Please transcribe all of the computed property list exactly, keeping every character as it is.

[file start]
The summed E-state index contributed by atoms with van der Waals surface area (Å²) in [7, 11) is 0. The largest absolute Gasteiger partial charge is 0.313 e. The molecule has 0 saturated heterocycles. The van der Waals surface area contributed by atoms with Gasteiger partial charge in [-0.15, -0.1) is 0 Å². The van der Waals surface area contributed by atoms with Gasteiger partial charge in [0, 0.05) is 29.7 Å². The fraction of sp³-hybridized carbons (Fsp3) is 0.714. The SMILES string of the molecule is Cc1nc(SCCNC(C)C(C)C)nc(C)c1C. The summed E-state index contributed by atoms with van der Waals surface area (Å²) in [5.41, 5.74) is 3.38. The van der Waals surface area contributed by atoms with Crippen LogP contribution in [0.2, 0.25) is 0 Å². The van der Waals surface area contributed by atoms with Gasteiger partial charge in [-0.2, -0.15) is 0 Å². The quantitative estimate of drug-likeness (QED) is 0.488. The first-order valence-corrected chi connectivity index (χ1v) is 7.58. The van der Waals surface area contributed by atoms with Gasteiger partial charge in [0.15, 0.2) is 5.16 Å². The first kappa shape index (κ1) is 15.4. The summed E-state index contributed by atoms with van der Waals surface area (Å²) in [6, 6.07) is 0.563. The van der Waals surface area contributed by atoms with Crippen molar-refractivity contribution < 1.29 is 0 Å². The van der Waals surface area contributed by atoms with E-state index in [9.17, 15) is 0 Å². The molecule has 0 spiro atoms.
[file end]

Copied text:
The summed E-state index contributed by atoms with van der Waals surface area (Å²) in [7, 11) is 0. The largest absolute Gasteiger partial charge is 0.313 e. The molecule has 0 saturated heterocycles. The van der Waals surface area contributed by atoms with Gasteiger partial charge in [-0.15, -0.1) is 0 Å². The van der Waals surface area contributed by atoms with Gasteiger partial charge in [0, 0.05) is 29.7 Å². The fraction of sp³-hybridized carbons (Fsp3) is 0.714. The SMILES string of the molecule is Cc1nc(SCCNC(C)C(C)C)nc(C)c1C. The summed E-state index contributed by atoms with van der Waals surface area (Å²) in [5.41, 5.74) is 3.38. The van der Waals surface area contributed by atoms with Crippen LogP contribution in [0.2, 0.25) is 0 Å². The van der Waals surface area contributed by atoms with Gasteiger partial charge in [-0.2, -0.15) is 0 Å². The quantitative estimate of drug-likeness (QED) is 0.488. The first-order valence-corrected chi connectivity index (χ1v) is 7.58. The van der Waals surface area contributed by atoms with Gasteiger partial charge in [0.15, 0.2) is 5.16 Å². The first kappa shape index (κ1) is 15.4. The summed E-state index contributed by atoms with van der Waals surface area (Å²) in [6, 6.07) is 0.563. The van der Waals surface area contributed by atoms with Crippen molar-refractivity contribution < 1.29 is 0 Å². The van der Waals surface area contributed by atoms with E-state index in [9.17, 15) is 0 Å². The molecule has 0 spiro atoms.